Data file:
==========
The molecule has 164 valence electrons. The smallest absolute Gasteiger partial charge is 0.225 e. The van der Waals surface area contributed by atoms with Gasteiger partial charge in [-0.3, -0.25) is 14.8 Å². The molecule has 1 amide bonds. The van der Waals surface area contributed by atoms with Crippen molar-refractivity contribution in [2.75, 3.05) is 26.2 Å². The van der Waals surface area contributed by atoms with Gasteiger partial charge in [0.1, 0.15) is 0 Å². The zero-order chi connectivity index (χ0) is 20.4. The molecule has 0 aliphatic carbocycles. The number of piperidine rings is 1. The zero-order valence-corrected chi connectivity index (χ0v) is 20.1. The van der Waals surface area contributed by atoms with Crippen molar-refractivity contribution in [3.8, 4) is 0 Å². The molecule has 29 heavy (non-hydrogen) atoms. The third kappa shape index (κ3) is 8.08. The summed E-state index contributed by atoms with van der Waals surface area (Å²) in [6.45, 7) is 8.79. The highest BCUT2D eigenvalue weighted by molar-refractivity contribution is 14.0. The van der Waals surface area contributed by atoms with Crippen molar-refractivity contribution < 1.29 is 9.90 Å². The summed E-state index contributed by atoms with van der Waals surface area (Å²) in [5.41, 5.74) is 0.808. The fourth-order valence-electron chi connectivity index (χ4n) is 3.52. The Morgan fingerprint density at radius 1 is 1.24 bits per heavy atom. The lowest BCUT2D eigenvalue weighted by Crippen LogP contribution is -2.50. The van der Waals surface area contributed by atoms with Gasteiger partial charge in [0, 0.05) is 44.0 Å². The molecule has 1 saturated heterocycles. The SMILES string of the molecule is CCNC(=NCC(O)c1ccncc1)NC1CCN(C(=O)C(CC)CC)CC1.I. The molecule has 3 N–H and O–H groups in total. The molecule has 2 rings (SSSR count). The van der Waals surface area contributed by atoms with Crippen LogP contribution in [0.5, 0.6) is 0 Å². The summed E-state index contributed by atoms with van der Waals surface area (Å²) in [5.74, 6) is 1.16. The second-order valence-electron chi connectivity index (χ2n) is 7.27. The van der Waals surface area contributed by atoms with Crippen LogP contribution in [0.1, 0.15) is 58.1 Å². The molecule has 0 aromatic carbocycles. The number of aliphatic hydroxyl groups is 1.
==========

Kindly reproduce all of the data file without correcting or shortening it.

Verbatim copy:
The molecule has 164 valence electrons. The smallest absolute Gasteiger partial charge is 0.225 e. The van der Waals surface area contributed by atoms with Gasteiger partial charge in [-0.3, -0.25) is 14.8 Å². The molecule has 1 amide bonds. The van der Waals surface area contributed by atoms with Crippen molar-refractivity contribution in [2.75, 3.05) is 26.2 Å². The van der Waals surface area contributed by atoms with Gasteiger partial charge in [0.1, 0.15) is 0 Å². The zero-order chi connectivity index (χ0) is 20.4. The molecule has 0 aliphatic carbocycles. The number of piperidine rings is 1. The zero-order valence-corrected chi connectivity index (χ0v) is 20.1. The van der Waals surface area contributed by atoms with Crippen molar-refractivity contribution in [3.8, 4) is 0 Å². The molecule has 29 heavy (non-hydrogen) atoms. The third kappa shape index (κ3) is 8.08. The summed E-state index contributed by atoms with van der Waals surface area (Å²) in [6.45, 7) is 8.79. The highest BCUT2D eigenvalue weighted by molar-refractivity contribution is 14.0. The van der Waals surface area contributed by atoms with Crippen molar-refractivity contribution < 1.29 is 9.90 Å². The summed E-state index contributed by atoms with van der Waals surface area (Å²) in [5.41, 5.74) is 0.808. The fourth-order valence-electron chi connectivity index (χ4n) is 3.52. The Morgan fingerprint density at radius 1 is 1.24 bits per heavy atom. The lowest BCUT2D eigenvalue weighted by Crippen LogP contribution is -2.50. The van der Waals surface area contributed by atoms with Gasteiger partial charge in [0, 0.05) is 44.0 Å². The molecule has 1 saturated heterocycles. The SMILES string of the molecule is CCNC(=NCC(O)c1ccncc1)NC1CCN(C(=O)C(CC)CC)CC1.I. The molecule has 3 N–H and O–H groups in total. The molecule has 2 rings (SSSR count). The van der Waals surface area contributed by atoms with Crippen LogP contribution in [0.5, 0.6) is 0 Å². The summed E-state index contributed by atoms with van der Waals surface area (Å²) in [5.74, 6) is 1.16. The second-order valence-electron chi connectivity index (χ2n) is 7.27. The van der Waals surface area contributed by atoms with Crippen LogP contribution in [0.1, 0.15) is 58.1 Å². The molecule has 0 aromatic carbocycles. The number of aliphatic hydroxyl groups is 1.